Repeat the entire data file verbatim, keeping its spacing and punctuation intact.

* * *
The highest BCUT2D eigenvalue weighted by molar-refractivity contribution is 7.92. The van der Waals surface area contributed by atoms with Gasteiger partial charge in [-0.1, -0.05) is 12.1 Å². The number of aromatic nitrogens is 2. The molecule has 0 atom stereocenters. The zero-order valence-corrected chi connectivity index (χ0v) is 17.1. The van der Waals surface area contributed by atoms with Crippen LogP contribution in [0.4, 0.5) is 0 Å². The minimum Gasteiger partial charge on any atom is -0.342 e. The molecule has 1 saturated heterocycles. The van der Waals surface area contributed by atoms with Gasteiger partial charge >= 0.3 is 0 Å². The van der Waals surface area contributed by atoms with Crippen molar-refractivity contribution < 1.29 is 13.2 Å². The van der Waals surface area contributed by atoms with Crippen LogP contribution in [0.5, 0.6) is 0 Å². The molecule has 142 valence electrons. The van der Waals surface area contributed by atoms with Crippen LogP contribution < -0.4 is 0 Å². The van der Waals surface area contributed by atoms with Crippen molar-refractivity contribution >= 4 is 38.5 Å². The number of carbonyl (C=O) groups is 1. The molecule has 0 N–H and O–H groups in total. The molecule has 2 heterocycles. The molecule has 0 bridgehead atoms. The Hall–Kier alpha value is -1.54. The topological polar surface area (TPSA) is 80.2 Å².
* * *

The highest BCUT2D eigenvalue weighted by molar-refractivity contribution is 7.92. The van der Waals surface area contributed by atoms with Gasteiger partial charge in [-0.1, -0.05) is 12.1 Å². The number of aromatic nitrogens is 2. The molecule has 0 atom stereocenters. The zero-order valence-corrected chi connectivity index (χ0v) is 17.1. The van der Waals surface area contributed by atoms with Crippen LogP contribution in [0.4, 0.5) is 0 Å². The minimum Gasteiger partial charge on any atom is -0.342 e. The molecule has 1 saturated heterocycles. The van der Waals surface area contributed by atoms with Gasteiger partial charge >= 0.3 is 0 Å². The van der Waals surface area contributed by atoms with Crippen molar-refractivity contribution < 1.29 is 13.2 Å². The van der Waals surface area contributed by atoms with Crippen LogP contribution in [0.5, 0.6) is 0 Å². The molecule has 142 valence electrons. The van der Waals surface area contributed by atoms with Crippen LogP contribution < -0.4 is 0 Å². The van der Waals surface area contributed by atoms with Crippen molar-refractivity contribution >= 4 is 38.5 Å². The number of carbonyl (C=O) groups is 1. The molecule has 0 N–H and O–H groups in total. The molecule has 2 heterocycles. The molecule has 0 bridgehead atoms. The Hall–Kier alpha value is -1.54. The topological polar surface area (TPSA) is 80.2 Å².